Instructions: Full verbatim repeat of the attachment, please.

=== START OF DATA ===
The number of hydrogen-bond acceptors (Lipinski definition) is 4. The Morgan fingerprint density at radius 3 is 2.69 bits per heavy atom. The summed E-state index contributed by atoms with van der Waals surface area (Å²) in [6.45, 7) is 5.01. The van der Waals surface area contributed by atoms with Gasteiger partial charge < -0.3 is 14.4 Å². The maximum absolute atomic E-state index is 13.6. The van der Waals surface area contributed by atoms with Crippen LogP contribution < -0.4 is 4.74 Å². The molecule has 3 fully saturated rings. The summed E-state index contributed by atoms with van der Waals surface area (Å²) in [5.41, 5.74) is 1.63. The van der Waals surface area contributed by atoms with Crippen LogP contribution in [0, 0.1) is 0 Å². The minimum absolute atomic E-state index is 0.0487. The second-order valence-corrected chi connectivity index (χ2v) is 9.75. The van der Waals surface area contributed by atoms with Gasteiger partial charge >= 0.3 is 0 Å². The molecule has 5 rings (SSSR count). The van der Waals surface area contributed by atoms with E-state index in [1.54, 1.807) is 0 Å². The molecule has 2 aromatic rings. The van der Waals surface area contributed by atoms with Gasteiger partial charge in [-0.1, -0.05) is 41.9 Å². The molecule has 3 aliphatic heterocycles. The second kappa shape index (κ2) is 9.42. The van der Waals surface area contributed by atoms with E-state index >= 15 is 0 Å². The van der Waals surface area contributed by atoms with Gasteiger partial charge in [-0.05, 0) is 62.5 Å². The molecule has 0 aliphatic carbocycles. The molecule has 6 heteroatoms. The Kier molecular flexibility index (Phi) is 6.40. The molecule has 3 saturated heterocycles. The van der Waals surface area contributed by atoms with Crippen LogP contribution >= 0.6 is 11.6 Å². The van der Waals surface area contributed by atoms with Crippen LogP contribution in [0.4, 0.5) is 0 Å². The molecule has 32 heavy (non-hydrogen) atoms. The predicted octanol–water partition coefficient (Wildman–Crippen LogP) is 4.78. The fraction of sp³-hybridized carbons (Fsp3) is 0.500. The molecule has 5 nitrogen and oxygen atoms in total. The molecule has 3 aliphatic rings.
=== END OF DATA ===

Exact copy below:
The number of hydrogen-bond acceptors (Lipinski definition) is 4. The Morgan fingerprint density at radius 3 is 2.69 bits per heavy atom. The summed E-state index contributed by atoms with van der Waals surface area (Å²) in [6.45, 7) is 5.01. The van der Waals surface area contributed by atoms with Gasteiger partial charge < -0.3 is 14.4 Å². The maximum absolute atomic E-state index is 13.6. The van der Waals surface area contributed by atoms with Crippen LogP contribution < -0.4 is 4.74 Å². The molecule has 3 fully saturated rings. The summed E-state index contributed by atoms with van der Waals surface area (Å²) in [5.41, 5.74) is 1.63. The van der Waals surface area contributed by atoms with Crippen LogP contribution in [0, 0.1) is 0 Å². The minimum absolute atomic E-state index is 0.0487. The second-order valence-corrected chi connectivity index (χ2v) is 9.75. The van der Waals surface area contributed by atoms with Gasteiger partial charge >= 0.3 is 0 Å². The molecule has 5 rings (SSSR count). The van der Waals surface area contributed by atoms with E-state index in [1.54, 1.807) is 0 Å². The molecule has 2 aromatic rings. The van der Waals surface area contributed by atoms with Gasteiger partial charge in [-0.1, -0.05) is 41.9 Å². The molecule has 3 aliphatic heterocycles. The second kappa shape index (κ2) is 9.42. The van der Waals surface area contributed by atoms with E-state index >= 15 is 0 Å². The van der Waals surface area contributed by atoms with Gasteiger partial charge in [-0.05, 0) is 62.5 Å². The molecule has 0 aliphatic carbocycles. The molecule has 6 heteroatoms. The Kier molecular flexibility index (Phi) is 6.40. The molecule has 3 saturated heterocycles. The van der Waals surface area contributed by atoms with Crippen LogP contribution >= 0.6 is 11.6 Å². The van der Waals surface area contributed by atoms with Crippen LogP contribution in [0.4, 0.5) is 0 Å². The molecule has 32 heavy (non-hydrogen) atoms. The predicted octanol–water partition coefficient (Wildman–Crippen LogP) is 4.78. The fraction of sp³-hybridized carbons (Fsp3) is 0.500. The molecule has 5 nitrogen and oxygen atoms in total. The molecule has 3 aliphatic rings.